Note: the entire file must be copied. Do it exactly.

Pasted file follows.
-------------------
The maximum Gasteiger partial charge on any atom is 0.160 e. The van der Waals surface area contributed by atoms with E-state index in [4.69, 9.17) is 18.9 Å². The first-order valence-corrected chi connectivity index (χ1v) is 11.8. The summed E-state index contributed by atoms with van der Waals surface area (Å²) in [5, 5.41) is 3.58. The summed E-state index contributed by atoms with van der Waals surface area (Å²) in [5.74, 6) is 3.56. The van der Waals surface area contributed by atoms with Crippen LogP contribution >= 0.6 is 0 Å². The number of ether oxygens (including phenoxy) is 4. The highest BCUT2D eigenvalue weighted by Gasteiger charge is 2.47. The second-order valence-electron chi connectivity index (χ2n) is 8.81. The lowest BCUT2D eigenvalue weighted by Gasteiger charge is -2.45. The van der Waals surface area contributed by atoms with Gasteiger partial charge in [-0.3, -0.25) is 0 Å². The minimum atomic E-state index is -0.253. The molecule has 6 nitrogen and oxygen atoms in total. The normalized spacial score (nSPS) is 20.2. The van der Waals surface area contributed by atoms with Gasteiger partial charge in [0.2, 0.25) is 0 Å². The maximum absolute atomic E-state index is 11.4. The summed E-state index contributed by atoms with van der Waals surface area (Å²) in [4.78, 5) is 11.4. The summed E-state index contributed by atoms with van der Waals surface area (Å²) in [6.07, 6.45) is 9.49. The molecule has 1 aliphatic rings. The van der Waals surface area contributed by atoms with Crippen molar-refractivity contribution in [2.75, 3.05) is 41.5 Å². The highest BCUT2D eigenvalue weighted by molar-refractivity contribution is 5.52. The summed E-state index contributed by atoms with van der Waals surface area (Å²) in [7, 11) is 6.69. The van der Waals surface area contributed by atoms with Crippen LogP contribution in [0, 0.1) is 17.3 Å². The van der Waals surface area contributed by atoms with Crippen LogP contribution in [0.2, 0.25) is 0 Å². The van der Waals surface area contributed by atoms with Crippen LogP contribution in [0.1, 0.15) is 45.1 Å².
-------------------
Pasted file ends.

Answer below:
The maximum Gasteiger partial charge on any atom is 0.160 e. The van der Waals surface area contributed by atoms with E-state index in [4.69, 9.17) is 18.9 Å². The first-order valence-corrected chi connectivity index (χ1v) is 11.8. The summed E-state index contributed by atoms with van der Waals surface area (Å²) in [5, 5.41) is 3.58. The summed E-state index contributed by atoms with van der Waals surface area (Å²) in [5.74, 6) is 3.56. The van der Waals surface area contributed by atoms with Crippen LogP contribution >= 0.6 is 0 Å². The number of ether oxygens (including phenoxy) is 4. The highest BCUT2D eigenvalue weighted by Gasteiger charge is 2.47. The second-order valence-electron chi connectivity index (χ2n) is 8.81. The lowest BCUT2D eigenvalue weighted by Gasteiger charge is -2.45. The van der Waals surface area contributed by atoms with Gasteiger partial charge in [-0.3, -0.25) is 0 Å². The minimum atomic E-state index is -0.253. The molecule has 6 nitrogen and oxygen atoms in total. The normalized spacial score (nSPS) is 20.2. The van der Waals surface area contributed by atoms with Gasteiger partial charge in [0.2, 0.25) is 0 Å². The maximum absolute atomic E-state index is 11.4. The summed E-state index contributed by atoms with van der Waals surface area (Å²) in [4.78, 5) is 11.4. The summed E-state index contributed by atoms with van der Waals surface area (Å²) in [6.07, 6.45) is 9.49. The molecule has 1 aliphatic rings. The van der Waals surface area contributed by atoms with Crippen molar-refractivity contribution in [2.75, 3.05) is 41.5 Å². The highest BCUT2D eigenvalue weighted by molar-refractivity contribution is 5.52. The summed E-state index contributed by atoms with van der Waals surface area (Å²) in [7, 11) is 6.69. The van der Waals surface area contributed by atoms with Crippen LogP contribution in [0, 0.1) is 17.3 Å². The van der Waals surface area contributed by atoms with Crippen LogP contribution in [0.2, 0.25) is 0 Å². The van der Waals surface area contributed by atoms with Crippen LogP contribution in [0.1, 0.15) is 45.1 Å².